Essays on Reading Deeply Book Report/Review

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Things fall apart Things fall apart Mr. Smith is enthusiast and uncompromising, perceiving the world completely as far as dark and white. Under him, fan like Enoch prosper. The celebration of the earthly things comes, at a time when the egwugwu wander around the towns in disbelief about the alien culture. A portion of the Christian men ask the egwugwu to resign quickly, so that the ladies will be permitted to go to their respective homes. The egwugwu concur. As they are resigning, Enoch brags egotistically that they might not set out to tap a Christian.

One of the egwugwu people hits Enoch with a stick; Enoch reveals the secret about him. To reveal a secret about an egwugwu is viewed or perceived as an unpleasant sin (Achebe, 1994). Under Smith, he thinks reason and trade off get inconceivable which portrays the cultural difference between these two cultures. For example, Enochs demonstration is hostile in all faculties. He is attempting to begin a blessed war; when Smith hides or conceals him in his dignitary, Enoch is disillusioned because he did not like what Smith was doing.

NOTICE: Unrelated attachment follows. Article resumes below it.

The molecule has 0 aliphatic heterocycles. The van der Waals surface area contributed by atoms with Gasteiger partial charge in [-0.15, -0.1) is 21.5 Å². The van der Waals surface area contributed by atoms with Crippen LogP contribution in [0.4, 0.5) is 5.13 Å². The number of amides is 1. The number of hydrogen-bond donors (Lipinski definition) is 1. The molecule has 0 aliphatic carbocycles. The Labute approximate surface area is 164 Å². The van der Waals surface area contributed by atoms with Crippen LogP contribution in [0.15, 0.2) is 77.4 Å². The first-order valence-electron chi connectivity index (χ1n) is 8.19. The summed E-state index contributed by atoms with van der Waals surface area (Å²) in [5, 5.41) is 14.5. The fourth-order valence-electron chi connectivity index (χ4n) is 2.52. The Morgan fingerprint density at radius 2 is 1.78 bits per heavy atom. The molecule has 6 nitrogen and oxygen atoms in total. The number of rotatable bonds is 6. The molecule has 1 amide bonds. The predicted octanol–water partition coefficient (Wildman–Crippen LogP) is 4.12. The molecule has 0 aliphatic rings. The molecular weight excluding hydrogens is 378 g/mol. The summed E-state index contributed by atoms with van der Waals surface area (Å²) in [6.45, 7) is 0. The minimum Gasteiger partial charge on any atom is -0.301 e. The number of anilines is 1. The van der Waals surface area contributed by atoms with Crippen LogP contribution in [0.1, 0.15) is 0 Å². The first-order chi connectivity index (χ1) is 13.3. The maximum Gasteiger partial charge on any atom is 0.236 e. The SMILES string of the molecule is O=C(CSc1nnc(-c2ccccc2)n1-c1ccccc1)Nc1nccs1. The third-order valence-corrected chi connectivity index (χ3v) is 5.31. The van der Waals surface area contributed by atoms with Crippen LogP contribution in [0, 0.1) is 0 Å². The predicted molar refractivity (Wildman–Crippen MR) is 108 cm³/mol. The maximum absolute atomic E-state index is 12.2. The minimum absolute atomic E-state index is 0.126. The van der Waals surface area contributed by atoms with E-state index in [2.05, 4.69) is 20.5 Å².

He needs blood. His provocative remark comes directly following the egwugwu liberal concession. Despite the fact that the group tries to trade off with the new government and Christian religion, it demonstrates unthinkable. The white man did not respect and appreciate the Igbo ways, and the new religion is alien, narrow minded and deceptive, in that it preaches peace on one side while serving the British government on the other side (Achebe, 1994). This clearly indicates that the two races have significant interests and different perception of life.

ReferenceAchebe, C. (1994). Things fall apart. New York, NY: Anchor.

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